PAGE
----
According to Xenophon, the underlying cause to bring Socrates to trial was that he opened his doors as a disciple Critias (dialogue), who integrated the Spartan politico-military body called the thirty tyrants, who took power from Athens after the war of Peloponnese, subjecting the police to a terrible slaughter and economic emptying, for a year’s time.
It is also mentioned that he asked jokingly that he could be condemned simply: “inviting him to eat at communal banquets” alluding to the fact that these were deplorable. This angered the jury and again voted for the death penalty. His friends proposed to him to pay bail and even planned his escape from prison, but he preferred to abide by the law dying for it.
He was sentenced, convicted and killed for poisoning by hemlock in 399 b.C. in Athens (Ancient Greece), at the age of 70 years.
Subsequently, in his honor, and as a recognition, the Modern Academy of Athens, placed a statue of him at the entrance of the Institution.
- The friend must be like money, that before you need it, you know the value it has.
- Young people today are tyrants. They contradict their parents, devour their food, and disrespect their teachers.
- The true wisdom is in recognizing one’s ignorance.
- I know that I know nothing.
- Speak to me to know you.
- Worthless people live only to eat and drink; people of worth eat and drink only to live.
- An unexamined life is not worth living.
Rudolf Carnap Biography
Rudolf Carnap (May 18, 1891 – September 14, 1970) was born in Ronsdorf, Germany. German philosopher, one of the most important exponents of the Vienna Circle, a philosophical collective formed by Moritz Schlick, in which the philosophers Kurt Gödel and Otto Neurath stood out. Throughout his career, Carnap served as a professor of philosophy in different universities (Vienna and Prague). Before World War II broke out, he moved to the United States, where he continued teaching in Chicago, Princeton, and Los Angeles. For his contributions concerning neo-positivism, the construction of logical systems and discourse analysis is considered one of the most relevant philosophers of the twentieth century.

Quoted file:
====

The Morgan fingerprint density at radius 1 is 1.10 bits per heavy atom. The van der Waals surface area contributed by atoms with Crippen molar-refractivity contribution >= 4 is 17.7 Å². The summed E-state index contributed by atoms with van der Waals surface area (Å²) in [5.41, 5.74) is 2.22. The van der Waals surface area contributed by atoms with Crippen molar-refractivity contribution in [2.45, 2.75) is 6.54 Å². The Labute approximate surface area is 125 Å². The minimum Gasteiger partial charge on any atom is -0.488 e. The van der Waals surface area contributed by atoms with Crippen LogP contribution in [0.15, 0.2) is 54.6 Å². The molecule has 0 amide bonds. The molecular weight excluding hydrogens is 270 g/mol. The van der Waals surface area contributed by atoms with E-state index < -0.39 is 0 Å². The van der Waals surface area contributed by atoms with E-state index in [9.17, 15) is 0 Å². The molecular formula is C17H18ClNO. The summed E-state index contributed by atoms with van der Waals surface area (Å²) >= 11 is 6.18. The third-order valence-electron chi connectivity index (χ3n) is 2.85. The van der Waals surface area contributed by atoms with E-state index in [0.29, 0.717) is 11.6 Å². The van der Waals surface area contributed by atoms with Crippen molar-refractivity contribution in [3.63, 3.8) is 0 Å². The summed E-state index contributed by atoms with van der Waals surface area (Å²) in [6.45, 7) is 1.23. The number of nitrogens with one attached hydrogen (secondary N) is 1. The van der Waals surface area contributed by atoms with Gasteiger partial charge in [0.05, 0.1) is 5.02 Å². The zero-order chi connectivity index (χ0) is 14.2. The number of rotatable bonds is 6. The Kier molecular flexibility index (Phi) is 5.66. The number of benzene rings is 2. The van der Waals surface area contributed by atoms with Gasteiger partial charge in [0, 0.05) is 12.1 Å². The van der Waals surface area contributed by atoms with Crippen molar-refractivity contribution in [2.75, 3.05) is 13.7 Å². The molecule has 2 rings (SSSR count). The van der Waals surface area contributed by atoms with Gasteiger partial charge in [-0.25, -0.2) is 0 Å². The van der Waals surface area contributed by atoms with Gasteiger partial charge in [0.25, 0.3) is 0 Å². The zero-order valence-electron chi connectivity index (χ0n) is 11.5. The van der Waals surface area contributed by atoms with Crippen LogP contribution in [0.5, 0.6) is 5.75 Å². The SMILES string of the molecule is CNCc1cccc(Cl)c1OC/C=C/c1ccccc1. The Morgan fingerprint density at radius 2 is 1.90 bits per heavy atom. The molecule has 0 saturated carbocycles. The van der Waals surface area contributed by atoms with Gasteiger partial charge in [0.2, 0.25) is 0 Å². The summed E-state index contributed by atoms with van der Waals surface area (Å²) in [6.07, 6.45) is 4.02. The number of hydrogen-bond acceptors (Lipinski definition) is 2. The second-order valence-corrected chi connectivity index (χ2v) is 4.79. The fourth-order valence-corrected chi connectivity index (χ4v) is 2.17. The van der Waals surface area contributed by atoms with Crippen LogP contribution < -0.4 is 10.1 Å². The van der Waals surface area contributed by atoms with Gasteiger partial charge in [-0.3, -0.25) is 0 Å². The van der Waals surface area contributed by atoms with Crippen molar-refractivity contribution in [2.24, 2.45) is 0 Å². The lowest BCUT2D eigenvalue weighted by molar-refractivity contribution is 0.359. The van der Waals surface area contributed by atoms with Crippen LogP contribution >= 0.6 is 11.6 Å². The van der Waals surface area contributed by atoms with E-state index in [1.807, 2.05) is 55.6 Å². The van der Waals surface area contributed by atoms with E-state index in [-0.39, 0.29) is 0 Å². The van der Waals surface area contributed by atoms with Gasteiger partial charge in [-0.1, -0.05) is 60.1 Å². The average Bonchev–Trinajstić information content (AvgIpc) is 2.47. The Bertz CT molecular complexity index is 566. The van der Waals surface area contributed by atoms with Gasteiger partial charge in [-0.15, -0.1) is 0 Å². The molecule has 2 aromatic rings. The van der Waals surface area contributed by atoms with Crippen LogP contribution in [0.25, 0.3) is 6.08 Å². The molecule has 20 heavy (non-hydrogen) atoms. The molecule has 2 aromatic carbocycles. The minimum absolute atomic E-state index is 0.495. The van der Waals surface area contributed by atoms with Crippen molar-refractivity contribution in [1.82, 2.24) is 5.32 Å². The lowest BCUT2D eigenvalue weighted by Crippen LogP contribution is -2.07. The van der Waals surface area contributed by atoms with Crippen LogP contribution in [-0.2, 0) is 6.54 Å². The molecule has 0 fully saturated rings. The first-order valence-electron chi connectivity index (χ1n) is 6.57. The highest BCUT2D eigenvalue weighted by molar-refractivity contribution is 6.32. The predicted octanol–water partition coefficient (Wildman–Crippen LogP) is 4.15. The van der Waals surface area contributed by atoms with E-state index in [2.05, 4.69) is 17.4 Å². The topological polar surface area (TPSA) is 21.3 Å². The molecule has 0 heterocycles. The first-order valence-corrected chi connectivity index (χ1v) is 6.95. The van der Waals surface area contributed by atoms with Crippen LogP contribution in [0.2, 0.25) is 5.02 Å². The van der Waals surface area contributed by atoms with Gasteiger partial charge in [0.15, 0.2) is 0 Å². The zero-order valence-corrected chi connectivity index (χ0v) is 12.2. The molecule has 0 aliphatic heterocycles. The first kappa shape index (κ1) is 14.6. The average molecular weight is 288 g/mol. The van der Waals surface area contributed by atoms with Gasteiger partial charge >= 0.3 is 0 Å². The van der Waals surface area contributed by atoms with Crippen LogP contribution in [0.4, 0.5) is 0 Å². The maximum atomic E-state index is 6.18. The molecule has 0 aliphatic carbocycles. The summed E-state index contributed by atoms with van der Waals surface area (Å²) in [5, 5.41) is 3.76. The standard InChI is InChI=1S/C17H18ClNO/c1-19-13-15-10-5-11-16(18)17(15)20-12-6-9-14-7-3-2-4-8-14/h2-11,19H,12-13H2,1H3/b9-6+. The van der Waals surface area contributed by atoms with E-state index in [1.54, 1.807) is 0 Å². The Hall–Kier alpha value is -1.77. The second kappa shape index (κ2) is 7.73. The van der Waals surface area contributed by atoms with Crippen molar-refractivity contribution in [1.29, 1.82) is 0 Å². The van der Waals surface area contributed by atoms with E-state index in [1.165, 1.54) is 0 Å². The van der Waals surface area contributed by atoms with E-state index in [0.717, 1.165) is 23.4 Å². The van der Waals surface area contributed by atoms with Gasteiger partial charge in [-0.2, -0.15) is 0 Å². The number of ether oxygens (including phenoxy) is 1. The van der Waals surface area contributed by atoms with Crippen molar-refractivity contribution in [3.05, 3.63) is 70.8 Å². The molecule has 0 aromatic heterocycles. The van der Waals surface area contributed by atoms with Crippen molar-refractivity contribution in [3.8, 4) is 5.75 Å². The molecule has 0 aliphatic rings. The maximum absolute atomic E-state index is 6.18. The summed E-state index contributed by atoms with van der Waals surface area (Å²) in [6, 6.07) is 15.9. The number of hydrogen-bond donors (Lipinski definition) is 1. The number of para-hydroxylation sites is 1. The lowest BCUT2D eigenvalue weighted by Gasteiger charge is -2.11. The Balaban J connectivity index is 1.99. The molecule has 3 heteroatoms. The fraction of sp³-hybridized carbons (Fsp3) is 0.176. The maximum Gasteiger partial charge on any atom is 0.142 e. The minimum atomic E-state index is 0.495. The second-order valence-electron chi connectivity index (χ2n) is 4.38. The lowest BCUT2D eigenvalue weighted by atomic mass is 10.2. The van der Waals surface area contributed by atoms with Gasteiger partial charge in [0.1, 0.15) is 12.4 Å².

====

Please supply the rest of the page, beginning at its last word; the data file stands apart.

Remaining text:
Son of Johannes Carnap and Anna Dorpfeld. Carnap was born into a modest German-Western family, which provided him with a good education. He began his academic training at the Barmen Gymnasium. Between 1910 and 1914 he studied philosophy, mathematics and traditional logic at the universities of Jena and Freiburg. While studying at the University of Jena he was a disciple of the mathematician Gottlob Frege, who at that time was known for his studies on mathematical logic, becoming seen as one of the most prominent exponents of his time; Frege’s work profoundly influenced Carnap’s studies.
After the outbreak of the First World War, he entered the University of Berlin, where he continued his philosophical training. Later he obtained his doctorate at the University of Jena with the thesis on the concept of space, which he divided into three types: space physical, intuitive space, and formal space. Since then he began to carry out research in which he addressed topics such as time and causality, and also discussed theories of symbolic and physical logic.
Carnap and the Vienna Circle
Towards the end of the 1920s, he began to work as a professor of philosophy in Vienna, at which time he associated with the Vienna Circle.Philosophical collective founded by the empiricist logical Moritz Schlick, who invited Carnap to participate in meetings and studies of the circle. At that time the group was trying to create a scientific perspective of the world, through which the rigor of the exact sciences could be applied in philosophical theories and their studies, an idea that contrasted with the philosophical approach of the time, which was carried out Verifications based on deductions through an unofficial or strict language, which opened space for any doubts.